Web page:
“Many Native Americans worry that Supreme Court justice candidate Brett Kavanaugh could work to restrict tribal sovereignty, which they say is guaranteed by the U.S. Constitution.” VOA
“Native Americans have expressed concern about Trump’s pick for Supreme Court justice, Brett Kavanaugh… Many believe that Kavanaugh does not recognize the sovereignty of tribes, which govern themselves as independent nations within the United States.
Tribal nations, through hundreds of treaties with the government, ceded more than half a billion hectares of land in exchange for reservations, services, protections and rights — chief of which was sovereignty, the right to rule themselves and make decisions about how to use their own land.
Their sovereignty, they argue, was recognized by America’s founding fathers and is implicit in the wording of the U.S. Constitution, which gives Congress the power ‘to regulate commerce with foreign nations, and among the several states, and with the Indian tribes.’ But the nature of the relationship began to change in the 19th century.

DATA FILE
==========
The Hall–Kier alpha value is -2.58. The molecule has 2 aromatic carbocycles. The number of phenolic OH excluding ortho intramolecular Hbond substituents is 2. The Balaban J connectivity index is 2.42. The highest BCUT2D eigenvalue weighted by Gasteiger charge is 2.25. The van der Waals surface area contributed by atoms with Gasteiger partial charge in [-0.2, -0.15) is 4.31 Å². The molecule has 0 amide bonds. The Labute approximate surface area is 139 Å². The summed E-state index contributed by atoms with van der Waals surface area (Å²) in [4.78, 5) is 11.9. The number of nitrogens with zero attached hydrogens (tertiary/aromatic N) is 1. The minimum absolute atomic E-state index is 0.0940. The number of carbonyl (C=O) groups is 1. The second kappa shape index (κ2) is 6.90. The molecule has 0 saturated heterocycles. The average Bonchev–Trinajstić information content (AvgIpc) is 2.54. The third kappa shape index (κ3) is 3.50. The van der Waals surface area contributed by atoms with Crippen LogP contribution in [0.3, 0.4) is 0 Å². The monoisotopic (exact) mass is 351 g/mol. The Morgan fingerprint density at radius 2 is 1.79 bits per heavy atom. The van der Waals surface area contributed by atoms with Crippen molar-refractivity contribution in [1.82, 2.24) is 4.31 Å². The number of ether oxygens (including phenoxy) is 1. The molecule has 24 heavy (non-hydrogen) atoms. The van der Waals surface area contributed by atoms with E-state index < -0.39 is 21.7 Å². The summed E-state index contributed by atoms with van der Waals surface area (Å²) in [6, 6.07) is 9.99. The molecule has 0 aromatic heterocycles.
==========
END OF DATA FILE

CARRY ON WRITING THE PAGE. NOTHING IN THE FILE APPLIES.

‘We went from an era of sovereign-to-sovereign relationships into an era of military conquest by the U.S. of tribes and their territories,’ said Harvard University international economics professor Joseph P. Kalt, an expert on tribal sovereignty. ‘Tribes depend pretty heavily on lots of federal statutes to create a place for tribes to govern — things like the Indian Child Welfare Act, the authority of the Interior Department to acquire land in trust for tribes so that they can expand their land bases,’ said Matthew L. M. Fletcher, a member of the Grand Traverse Band of Ottawa and Chippewa Indians in Michigan…But when lower court cases get to the Supreme Court, in some cases, a 200-year precedent doesn’t seem to matter.
He said many tribes worry that if a conservative Republican like Kavanaugh is confirmed, the Supreme Court could reverse some of the gains they’ve made over the last 40 years, particularly with regard to the environment…The National Congress of American Indians (NCAI) has urged tribal leaders to watch the confirmation hearings carefully, noting that Justice Anthony Kennedy, whom Kavanaugh would replace, was a key vote on important tribal issues.”